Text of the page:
We go to a restaurant that serves so called healthy type food. My husband cannot have any salt; I watch the carbs. I cannot eat dairy. My husband has to hydrate. I drink bottled water. My husband has high cholesteroI. I watch what he eats.
Restaurant food has more salt than either one of us needs. Because of the extra salt, we need to keep drinking more water. And because of the extra water, we need to keep peeing even more than usual (which is a lot)!
We decide to skip desert and head back to our hotel suite. At night, the mocha colored walls seem darker – more like espresso. The one window in the drawing room looks small because of the heavy curtains that drape it on both sides. The lights are too dim. There are no recessed cans in a hotel room.
We are surprised to find champagne on ice on the entrance table: a gift from hotel management. We are too tired to drink and put it in the fridge for the next evening. For a second, I contemplate wearing my shoes to bed. But I take them off, just like I take off my shoes when I enter my house. My feet are naked and exposed. Man, they are really, really ugly. When exactly did that happen?
The Cialis commercial is shot in the desert. Maybe we should have gone to Scottsdale or Phoenix. We are so tired, we decide to shower in the morning. My husband falls asleep just like that. I get out of bed.
We could have gone anywhere. We could have gone to Paris for the long weekend or Boston, Montreal, Chicago, Austin, Toronto. We chose Manhattan.
I tiptoe back into the living area. I am barefoot and cannot feel my feet. Of course I bang into the coffee table! I cannot tell if I have stubbed my toe or toes because the neuropathy does not let me feel pain the way I once did. I cringe and plop myself down on the sofa. I have no idea how this could have happened because the table is an oval. It does not have any straight edges as far as I know. While I am rubbing my foot, I glance to the window. I get up and stand and stare out and across. Most of the apartments or condos or coops – whatever they are, do not have curtains on the windows. A few are still lit.
I have just finished Visible City and I want to peep into other people’s lives. Unlike the main character in the book, I do not witness anyone having sex. I do not see rooms filled with art and antiques. I do not see bookshelves. I do not see oriental carpets. I do not see anything that would make me imagine what my life might have been like had I opted to stay in the city instead of leaving for the suburbs so many years ago. I walk gingerly around the coffee table. I go back to bed careful not to bump into anything. At home I have learned, like a blind person, to feel my way in the dark. A hotel room is not home.
The sunlight is pouring in. I am sitting in the living area with my feet comfortably atop the tufted ottoman – the same ottoman that was my enemy last night. I survey the room. The building is definitely pre World War I so the ceilings are high, giving the illusion of space. The sitting room cannot be more that 12 feet by 9 feet, the size of a regular bedroom. The deep taupe walls with the painted enamel black crown moldings, seem formal. It is a hotel setting, not a home, after all. There is a gauche, gilded silver mirror with an antique finish hanging near the door. It is not placed exactly opposite the window so it does not reflect the sunlight. Even with the light pouring in from the window, this room can use more light. There is the perfunctory desk with the office chair. The dark wooden chest has curved drawers which are decorated with painted flowers. The drapes have gold and white broad stripes with a matching valance with inverted pleats. Golden tassels hang across the valance like the paper chains we used to make in grade school. Heavy duty golden tassels hold the heavy drapes open.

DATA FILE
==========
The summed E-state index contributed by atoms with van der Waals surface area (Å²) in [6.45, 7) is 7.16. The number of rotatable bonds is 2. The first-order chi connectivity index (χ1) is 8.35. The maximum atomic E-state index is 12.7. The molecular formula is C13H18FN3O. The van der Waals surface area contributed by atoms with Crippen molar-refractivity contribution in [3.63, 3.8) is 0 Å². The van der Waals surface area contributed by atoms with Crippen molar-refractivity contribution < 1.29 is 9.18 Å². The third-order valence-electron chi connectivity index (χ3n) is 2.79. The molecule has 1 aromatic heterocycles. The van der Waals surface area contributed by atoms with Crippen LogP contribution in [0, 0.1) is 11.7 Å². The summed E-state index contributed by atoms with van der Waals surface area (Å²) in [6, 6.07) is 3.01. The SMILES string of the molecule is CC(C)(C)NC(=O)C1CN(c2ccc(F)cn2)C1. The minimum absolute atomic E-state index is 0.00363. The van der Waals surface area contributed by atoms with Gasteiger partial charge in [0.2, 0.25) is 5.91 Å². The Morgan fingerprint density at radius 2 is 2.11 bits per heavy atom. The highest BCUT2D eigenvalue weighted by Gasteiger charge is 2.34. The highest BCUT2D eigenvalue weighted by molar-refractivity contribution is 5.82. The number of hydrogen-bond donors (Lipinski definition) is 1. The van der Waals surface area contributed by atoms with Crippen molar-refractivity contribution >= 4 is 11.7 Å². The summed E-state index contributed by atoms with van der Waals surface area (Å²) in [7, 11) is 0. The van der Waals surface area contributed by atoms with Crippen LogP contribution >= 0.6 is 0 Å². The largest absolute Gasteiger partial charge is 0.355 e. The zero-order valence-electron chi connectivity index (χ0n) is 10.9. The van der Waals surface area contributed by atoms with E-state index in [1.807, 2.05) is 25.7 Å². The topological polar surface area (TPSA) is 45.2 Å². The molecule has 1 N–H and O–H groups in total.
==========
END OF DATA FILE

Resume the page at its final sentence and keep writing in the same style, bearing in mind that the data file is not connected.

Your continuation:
Mais oui! The hotel is French. The hotel room must have been recently remodeled. The carpet has no stains. The taupe wallpaper – for now I see that it is not paint – is not frayed nor torn nor worn. The tufted oval ottoman is meant to look like leather but smells of vinyl. And I have finally found the culprit: this ottoman/coffee table has curlicue wrought iron feet. The curlicue feet stick out from the perimeter of the table. I will have to remember that this evening when I take my off shoes. I make a mental note, then immediately worry that by the time the evening comes, I will have forgotten. An accident about to happen again.
My husband offers to run out and bring back breakfast. A croissant would certainly go with the milieu but I am lactose intolerant. My husband will have to walk the block to the gourmet shop to ensure that I can have soy milk and a roll that is not made with dairy products. He leaves and I am struck by a memory of a vacation twenty-five years earlier. We got back to the hotel in the late evening then, too. He had closed the door behind us. He scooped me up from behind. He kissed my earlobes and fondled me. He drew me down to the floor, gently but firmly. He commanded my attention. And he took me tenderly, as he took my breath away. The very next morning, he came back with breakfast just as I was setting the table with coffee.
He was handsome then and charismatic. He was confident and fun. And our life lay ahead of us.
As I look around at the room, the walls seem to be caving in. The decor is reminiscent of another time and place. It is ludicrous to come to Manhattan only to be tricked into pretending you are in Versailles in its glory…when France was at its height of opulence and beauty …when Europe ruled. When I was in my prime.
I was thirty-five years old when we met. I was thirty-eight when we married. Only twenty-five short years and a lifetime ago.
My husband comes back. We eat.
It is time to get out and walk around.